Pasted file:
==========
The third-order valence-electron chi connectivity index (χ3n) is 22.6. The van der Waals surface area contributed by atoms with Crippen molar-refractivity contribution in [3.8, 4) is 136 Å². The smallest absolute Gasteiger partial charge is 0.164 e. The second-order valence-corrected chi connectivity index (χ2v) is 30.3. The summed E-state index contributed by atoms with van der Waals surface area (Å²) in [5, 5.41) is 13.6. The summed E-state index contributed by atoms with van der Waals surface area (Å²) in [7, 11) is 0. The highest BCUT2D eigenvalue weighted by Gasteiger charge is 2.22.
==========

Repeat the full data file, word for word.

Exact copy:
The third-order valence-electron chi connectivity index (χ3n) is 22.6. The van der Waals surface area contributed by atoms with Crippen molar-refractivity contribution in [3.8, 4) is 136 Å². The smallest absolute Gasteiger partial charge is 0.164 e. The second-order valence-corrected chi connectivity index (χ2v) is 30.3. The summed E-state index contributed by atoms with van der Waals surface area (Å²) in [5, 5.41) is 13.6. The summed E-state index contributed by atoms with van der Waals surface area (Å²) in [7, 11) is 0. The highest BCUT2D eigenvalue weighted by Gasteiger charge is 2.22.